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In Chennai, as a student, Guru Bhanumati saw fifty Russian dancers performing a ballet piece. At once, a thought occurred to her. How wonderful would it be to have many dancers doing Bharatanatyam with its wide variety of adavus and movements?
When once asked by an event manager to avoid Bharatanatyam and present something 'interesting', she was extremely hurt. This reignited the spark to innovate using group choreography.
Her starting point was to have a minimum of four dancers with identical costumes, perfect synchronisation and coordination along with exotic and varied formations. In February of 1994, Bharatanjali was born with 4 dancers. They started taking jatis and re-choreographed them for group performance without changing the adavus. They then chose songs where dramatic elements could be introduced.
This enabled the audience to relate to the content easily and develop an interest to the classical tradition. The group format allows for more dancers to get an opportunity to perform. It poses a challenge to the dancers and helps them become more understanding, flexible and tolerant, enabling them to manage life situations better. Performing as a group is a novel and enjoyable experience for dancers, as they discover the joy of dancing together.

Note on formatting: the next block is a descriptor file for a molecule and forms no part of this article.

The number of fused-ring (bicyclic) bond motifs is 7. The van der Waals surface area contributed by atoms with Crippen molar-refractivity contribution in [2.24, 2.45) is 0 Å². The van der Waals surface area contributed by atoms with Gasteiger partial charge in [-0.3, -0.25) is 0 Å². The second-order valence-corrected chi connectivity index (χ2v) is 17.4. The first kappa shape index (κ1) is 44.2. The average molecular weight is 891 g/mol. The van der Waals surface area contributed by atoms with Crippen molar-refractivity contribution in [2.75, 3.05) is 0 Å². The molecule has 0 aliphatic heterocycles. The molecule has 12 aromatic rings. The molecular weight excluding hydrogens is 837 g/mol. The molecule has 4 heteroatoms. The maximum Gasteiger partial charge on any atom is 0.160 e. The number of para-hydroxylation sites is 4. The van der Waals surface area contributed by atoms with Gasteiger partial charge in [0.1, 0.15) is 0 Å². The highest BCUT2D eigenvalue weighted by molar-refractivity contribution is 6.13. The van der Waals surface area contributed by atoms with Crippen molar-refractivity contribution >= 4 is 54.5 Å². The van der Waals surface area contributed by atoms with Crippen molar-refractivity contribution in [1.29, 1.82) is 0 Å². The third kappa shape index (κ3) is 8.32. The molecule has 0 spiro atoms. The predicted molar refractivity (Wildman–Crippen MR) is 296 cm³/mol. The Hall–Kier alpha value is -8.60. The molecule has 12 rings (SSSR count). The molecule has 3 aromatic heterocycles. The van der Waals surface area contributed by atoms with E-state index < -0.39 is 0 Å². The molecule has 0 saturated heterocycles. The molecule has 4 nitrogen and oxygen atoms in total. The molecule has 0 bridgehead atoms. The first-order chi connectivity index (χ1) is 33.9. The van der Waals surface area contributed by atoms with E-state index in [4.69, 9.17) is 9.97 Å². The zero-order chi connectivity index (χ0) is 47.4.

Bharatanjali has performed about a thousand times in several national and international festivals and forums. Guru Bhanumati believes that group choreography has much to offer in terms of creatively bringing out the potential of the performing tradition.
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